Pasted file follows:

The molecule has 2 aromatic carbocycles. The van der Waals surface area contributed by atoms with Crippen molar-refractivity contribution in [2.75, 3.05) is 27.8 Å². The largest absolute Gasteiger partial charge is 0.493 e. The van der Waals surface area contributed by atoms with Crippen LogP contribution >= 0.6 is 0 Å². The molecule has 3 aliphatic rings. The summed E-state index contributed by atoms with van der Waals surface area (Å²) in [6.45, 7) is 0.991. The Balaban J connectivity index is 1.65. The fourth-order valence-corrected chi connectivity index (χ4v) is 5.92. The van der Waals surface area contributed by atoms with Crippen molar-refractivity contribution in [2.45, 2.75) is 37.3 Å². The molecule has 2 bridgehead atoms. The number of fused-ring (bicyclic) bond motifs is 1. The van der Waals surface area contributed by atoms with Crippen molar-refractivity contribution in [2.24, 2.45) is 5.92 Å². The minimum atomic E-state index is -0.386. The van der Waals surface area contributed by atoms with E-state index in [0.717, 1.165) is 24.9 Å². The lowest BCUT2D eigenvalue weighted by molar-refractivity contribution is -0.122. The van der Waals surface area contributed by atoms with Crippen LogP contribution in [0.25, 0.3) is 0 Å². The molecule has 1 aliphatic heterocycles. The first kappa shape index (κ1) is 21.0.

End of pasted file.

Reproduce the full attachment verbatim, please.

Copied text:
The molecule has 2 aromatic carbocycles. The van der Waals surface area contributed by atoms with Crippen molar-refractivity contribution in [2.75, 3.05) is 27.8 Å². The largest absolute Gasteiger partial charge is 0.493 e. The van der Waals surface area contributed by atoms with Crippen LogP contribution >= 0.6 is 0 Å². The molecule has 3 aliphatic rings. The summed E-state index contributed by atoms with van der Waals surface area (Å²) in [6.45, 7) is 0.991. The Balaban J connectivity index is 1.65. The fourth-order valence-corrected chi connectivity index (χ4v) is 5.92. The van der Waals surface area contributed by atoms with Crippen molar-refractivity contribution in [2.45, 2.75) is 37.3 Å². The molecule has 2 bridgehead atoms. The number of fused-ring (bicyclic) bond motifs is 1. The van der Waals surface area contributed by atoms with Crippen molar-refractivity contribution in [2.24, 2.45) is 5.92 Å². The minimum atomic E-state index is -0.386. The van der Waals surface area contributed by atoms with E-state index in [0.717, 1.165) is 24.9 Å². The lowest BCUT2D eigenvalue weighted by molar-refractivity contribution is -0.122. The van der Waals surface area contributed by atoms with Crippen LogP contribution in [0.25, 0.3) is 0 Å². The molecule has 1 aliphatic heterocycles. The first kappa shape index (κ1) is 21.0.